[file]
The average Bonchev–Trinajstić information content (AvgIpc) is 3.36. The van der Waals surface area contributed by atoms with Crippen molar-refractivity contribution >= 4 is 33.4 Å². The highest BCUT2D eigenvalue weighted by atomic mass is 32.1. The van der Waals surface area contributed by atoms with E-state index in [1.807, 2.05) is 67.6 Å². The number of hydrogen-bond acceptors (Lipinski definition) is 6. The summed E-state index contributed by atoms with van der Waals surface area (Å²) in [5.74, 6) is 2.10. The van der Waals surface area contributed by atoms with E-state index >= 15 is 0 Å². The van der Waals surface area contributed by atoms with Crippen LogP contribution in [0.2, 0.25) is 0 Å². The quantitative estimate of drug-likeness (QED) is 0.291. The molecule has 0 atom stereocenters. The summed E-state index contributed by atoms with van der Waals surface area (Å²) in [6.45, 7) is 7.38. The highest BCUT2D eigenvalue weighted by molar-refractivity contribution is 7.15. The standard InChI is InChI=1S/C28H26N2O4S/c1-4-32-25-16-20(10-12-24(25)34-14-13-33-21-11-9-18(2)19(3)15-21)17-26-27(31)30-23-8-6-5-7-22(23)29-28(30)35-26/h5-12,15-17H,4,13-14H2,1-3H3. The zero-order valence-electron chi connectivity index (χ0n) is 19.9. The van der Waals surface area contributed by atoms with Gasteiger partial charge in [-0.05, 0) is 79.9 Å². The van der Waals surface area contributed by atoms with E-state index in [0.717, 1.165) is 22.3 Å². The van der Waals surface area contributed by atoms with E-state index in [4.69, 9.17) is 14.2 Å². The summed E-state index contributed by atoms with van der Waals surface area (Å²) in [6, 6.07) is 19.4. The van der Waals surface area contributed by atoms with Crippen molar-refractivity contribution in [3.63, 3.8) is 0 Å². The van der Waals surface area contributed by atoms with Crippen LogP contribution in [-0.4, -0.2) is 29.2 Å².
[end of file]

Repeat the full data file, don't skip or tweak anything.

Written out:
The average Bonchev–Trinajstić information content (AvgIpc) is 3.36. The van der Waals surface area contributed by atoms with Crippen molar-refractivity contribution >= 4 is 33.4 Å². The highest BCUT2D eigenvalue weighted by atomic mass is 32.1. The van der Waals surface area contributed by atoms with E-state index in [1.807, 2.05) is 67.6 Å². The number of hydrogen-bond acceptors (Lipinski definition) is 6. The summed E-state index contributed by atoms with van der Waals surface area (Å²) in [5.74, 6) is 2.10. The van der Waals surface area contributed by atoms with E-state index >= 15 is 0 Å². The van der Waals surface area contributed by atoms with Crippen LogP contribution in [0.2, 0.25) is 0 Å². The quantitative estimate of drug-likeness (QED) is 0.291. The molecule has 0 atom stereocenters. The summed E-state index contributed by atoms with van der Waals surface area (Å²) in [6.45, 7) is 7.38. The highest BCUT2D eigenvalue weighted by molar-refractivity contribution is 7.15. The standard InChI is InChI=1S/C28H26N2O4S/c1-4-32-25-16-20(10-12-24(25)34-14-13-33-21-11-9-18(2)19(3)15-21)17-26-27(31)30-23-8-6-5-7-22(23)29-28(30)35-26/h5-12,15-17H,4,13-14H2,1-3H3. The zero-order valence-electron chi connectivity index (χ0n) is 19.9. The van der Waals surface area contributed by atoms with Gasteiger partial charge in [-0.05, 0) is 79.9 Å². The van der Waals surface area contributed by atoms with E-state index in [0.717, 1.165) is 22.3 Å². The van der Waals surface area contributed by atoms with E-state index in [4.69, 9.17) is 14.2 Å². The summed E-state index contributed by atoms with van der Waals surface area (Å²) in [6, 6.07) is 19.4. The van der Waals surface area contributed by atoms with Crippen molar-refractivity contribution in [3.63, 3.8) is 0 Å². The van der Waals surface area contributed by atoms with Crippen LogP contribution in [-0.4, -0.2) is 29.2 Å².